They might know what the discipline is. They might wanna write a song, You might wanna write a poem or, or take a photograph or, um, build a body of work around a specific discipl. . And then other times we might move towards a discipline, but realize actually it's much more about just being creative, allowing ourselves to express ourselves in the world.
And sometimes the creative medium is just the, just the matter that we use to do that.
Rizwan Javaid: Yeah. I'm, I'm a big believer in coaching and, uh, I also recently started working with a coach, and so I understand exactly what you're talking about is those. Things that hold us back, you know, just the, the thoughts that come to mind and the, you know, over the years we've collected and uh, that just kind of keep us imprisoned in where we are and we don't know there's a, there's a way out there.
Can you talk a little bit more about how, how that comes in to be like, how well, how do we get into that state?
Francesca Elisia: Yeah. Yeah. It's so, it's, it's so significant. It's so, it's such an important area, our mindset. Is really malleable. And so, um, I like, I like one definition of mindset, which is the place where our unconscious and conscious minds meet.
And so it's a, it's a way of understanding our approach to life, kind of a framework or a lens that we could use to perceive the world.
Once we, once we look at it that way, it becomes something that we we're in relationship to. And so we might grow up in an environment or go to school in a certain place or work in an environment that has a set of a set of rules or a set of lenses that we might adopt and then we moved through our life.
Just reusing this framework. Just accept. and sometimes it's helpful to step away and really look within ourselves to figure out what's important to us and realize that we can choose different frameworks that, frameworks that align with our sense of self, with our kind of, our sense of truth, and also realize we can, we can change as we move through life.
And so we might adopt a framework that works for us for a while, a mindset that works for us and realize, okay, well maybe I need to let this go and pick up something. And part of it is it, you know, sometimes people call it programming and this idea of, of reprogramming or deprogramming. kind of stripping back.
Stripping back and really, um, understanding that it's a system that we could choose, not something that that needs to be set in stone.
Rizwan Javaid: Yeah. I guess coming to that awareness that. There is a way out of there that we need to deprogram ourselves and remove those layers that have, we've collected over the years.
But it's getting to that point. Where of realization, is that something that, um, you've seen like people come to that realization on, on their own? Or is that something that, uh, needs to be, uh, brought to their attention?
Francesca Elisia: Yeah, I think, I think if someone is seeking coaching, they might be seeking. Change. I mean that's, that's usually a common, a common desire with coaching, right?
And so how do you get to that change? This is one way to get to the change. And we're talking how of abstractly about this, but it's okay, what are these messages that, that someone might be holding onto that, that they might want to deconstruct and let go of or think about? And, and, um, you know, sometimes people might say, Well, I'm not creative or I'm not talent.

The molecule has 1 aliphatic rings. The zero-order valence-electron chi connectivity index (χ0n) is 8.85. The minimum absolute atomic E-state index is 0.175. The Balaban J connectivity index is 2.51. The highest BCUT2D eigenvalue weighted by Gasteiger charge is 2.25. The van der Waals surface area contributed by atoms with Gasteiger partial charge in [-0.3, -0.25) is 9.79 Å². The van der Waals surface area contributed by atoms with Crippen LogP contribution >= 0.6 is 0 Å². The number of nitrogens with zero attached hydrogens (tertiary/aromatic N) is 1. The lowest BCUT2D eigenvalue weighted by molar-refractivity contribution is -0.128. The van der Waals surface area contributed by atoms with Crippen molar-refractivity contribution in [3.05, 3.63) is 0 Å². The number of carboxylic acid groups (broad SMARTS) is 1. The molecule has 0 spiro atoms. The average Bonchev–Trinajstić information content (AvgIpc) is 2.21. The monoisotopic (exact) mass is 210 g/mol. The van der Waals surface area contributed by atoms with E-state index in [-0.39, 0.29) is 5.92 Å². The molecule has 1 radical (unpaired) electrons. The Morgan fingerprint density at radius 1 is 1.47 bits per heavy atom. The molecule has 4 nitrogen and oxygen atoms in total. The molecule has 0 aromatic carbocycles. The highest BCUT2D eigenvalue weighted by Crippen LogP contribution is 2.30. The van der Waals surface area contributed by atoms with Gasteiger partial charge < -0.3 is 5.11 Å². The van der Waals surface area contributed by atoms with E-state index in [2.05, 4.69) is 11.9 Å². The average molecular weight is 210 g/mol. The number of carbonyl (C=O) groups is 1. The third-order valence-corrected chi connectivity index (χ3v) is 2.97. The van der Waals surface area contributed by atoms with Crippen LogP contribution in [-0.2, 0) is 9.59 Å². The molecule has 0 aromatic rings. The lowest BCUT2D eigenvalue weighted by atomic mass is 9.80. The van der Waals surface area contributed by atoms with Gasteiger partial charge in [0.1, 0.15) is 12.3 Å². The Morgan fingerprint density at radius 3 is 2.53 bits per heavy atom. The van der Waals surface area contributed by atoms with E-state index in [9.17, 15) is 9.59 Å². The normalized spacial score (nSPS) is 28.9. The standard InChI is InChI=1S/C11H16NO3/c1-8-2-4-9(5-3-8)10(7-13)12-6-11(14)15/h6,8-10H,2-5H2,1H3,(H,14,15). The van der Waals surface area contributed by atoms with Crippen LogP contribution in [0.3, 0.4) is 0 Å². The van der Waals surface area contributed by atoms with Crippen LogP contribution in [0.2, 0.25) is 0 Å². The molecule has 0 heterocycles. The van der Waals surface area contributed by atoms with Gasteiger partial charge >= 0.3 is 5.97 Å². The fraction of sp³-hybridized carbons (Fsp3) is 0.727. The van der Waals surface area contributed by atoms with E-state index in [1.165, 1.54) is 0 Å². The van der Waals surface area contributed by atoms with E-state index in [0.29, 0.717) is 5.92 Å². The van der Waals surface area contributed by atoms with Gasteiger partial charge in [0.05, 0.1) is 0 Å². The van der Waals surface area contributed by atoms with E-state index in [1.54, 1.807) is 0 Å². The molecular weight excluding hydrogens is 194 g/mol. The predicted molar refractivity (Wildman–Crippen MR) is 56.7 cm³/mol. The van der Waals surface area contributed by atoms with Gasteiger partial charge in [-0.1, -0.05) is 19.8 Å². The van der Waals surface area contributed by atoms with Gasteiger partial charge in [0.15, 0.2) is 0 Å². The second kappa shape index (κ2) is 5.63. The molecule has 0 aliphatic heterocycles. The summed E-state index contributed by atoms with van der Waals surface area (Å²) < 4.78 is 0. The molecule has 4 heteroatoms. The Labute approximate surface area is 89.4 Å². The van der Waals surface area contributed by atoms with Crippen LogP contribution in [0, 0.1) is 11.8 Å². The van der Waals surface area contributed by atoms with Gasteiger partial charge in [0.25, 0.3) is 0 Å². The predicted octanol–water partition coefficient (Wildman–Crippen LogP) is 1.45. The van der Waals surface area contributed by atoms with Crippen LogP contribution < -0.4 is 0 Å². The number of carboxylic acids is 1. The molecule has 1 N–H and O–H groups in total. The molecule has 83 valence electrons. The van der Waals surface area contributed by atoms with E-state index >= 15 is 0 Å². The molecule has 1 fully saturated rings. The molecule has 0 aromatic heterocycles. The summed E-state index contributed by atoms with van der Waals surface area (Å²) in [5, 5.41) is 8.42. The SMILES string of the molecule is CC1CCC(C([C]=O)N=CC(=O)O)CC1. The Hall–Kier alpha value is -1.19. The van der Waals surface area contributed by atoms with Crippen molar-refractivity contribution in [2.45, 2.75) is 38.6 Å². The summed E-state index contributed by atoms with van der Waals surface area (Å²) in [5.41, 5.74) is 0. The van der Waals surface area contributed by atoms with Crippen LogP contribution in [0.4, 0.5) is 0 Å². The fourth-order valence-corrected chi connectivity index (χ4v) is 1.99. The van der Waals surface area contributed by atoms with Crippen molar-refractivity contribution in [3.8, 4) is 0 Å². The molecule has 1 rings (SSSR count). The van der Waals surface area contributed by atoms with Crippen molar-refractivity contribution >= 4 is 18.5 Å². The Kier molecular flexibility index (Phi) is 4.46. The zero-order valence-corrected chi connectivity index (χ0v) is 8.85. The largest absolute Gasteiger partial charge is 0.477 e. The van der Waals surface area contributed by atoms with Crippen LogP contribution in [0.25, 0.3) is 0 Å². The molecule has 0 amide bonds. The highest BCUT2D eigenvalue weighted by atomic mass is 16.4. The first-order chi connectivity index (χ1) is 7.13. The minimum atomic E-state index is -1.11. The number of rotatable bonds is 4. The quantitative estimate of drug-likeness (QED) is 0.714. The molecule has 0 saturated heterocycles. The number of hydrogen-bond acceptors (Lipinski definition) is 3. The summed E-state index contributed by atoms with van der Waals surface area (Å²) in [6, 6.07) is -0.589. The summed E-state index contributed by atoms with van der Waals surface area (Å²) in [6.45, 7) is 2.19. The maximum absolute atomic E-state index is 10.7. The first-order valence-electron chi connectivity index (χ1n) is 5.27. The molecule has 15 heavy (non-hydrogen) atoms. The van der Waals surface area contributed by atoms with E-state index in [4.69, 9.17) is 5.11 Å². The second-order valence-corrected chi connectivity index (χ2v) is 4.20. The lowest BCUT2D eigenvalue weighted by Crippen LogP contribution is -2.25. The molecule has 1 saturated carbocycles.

My talents aren't worth anything. You know, these are some of the common things that, that people might believe about themselves. And where did they get these ideas? . Yeah. You know, was it something that a, that a teacher offhandedly mentioned when they were a kid, Was it a belief that their parent had about themselves that now the child has just adopted?
Is it something that kind of floats around within society in order to keep society? Functioning in a way that that actually might be dysfunctional if you actually look at it. Um, but part of it is, part of the work requires identifying these beliefs that you might have about yourself. These beliefs we might hold, and being brave enough to admit that they're being held.
Cause sometimes it's a little, you know, sometimes people will say things and there's a lot of awareness around. If someone feels like a, like a shame or, or a sense of, Okay, well I'm not talented. I'm not talented like other people. And sometimes it's, it's, it's almost like a private shame, you know, Even embarrassing to admit cuz you don't want people to know, cuz maybe, maybe if you don't say it, no one's gonna notice.
You just kind of get by . And so it actually takes an immense amount of courage to, to really, really own these. . But once you've, once you've owned it, once you've stated it, once you've put it out into the world, it becomes so much it, it almost loses its power because on one hand you can see how silly it is and on the other hand you can, you can look at the pain of it cuz it's gonna be really painful.
To be carrying that around. Yeah. Well,
Rizwan Javaid: what you said about hiding our shame, and that's one thing I've experienced is hiding things from myself, hiding things from others, because I didn't want to come across as you know, Being good enough or not knowing what I'm doing. And so all this hiding, I, I realize that it's, it's adding to that, um, those, those layers that have, you know, like that I've had for a long time.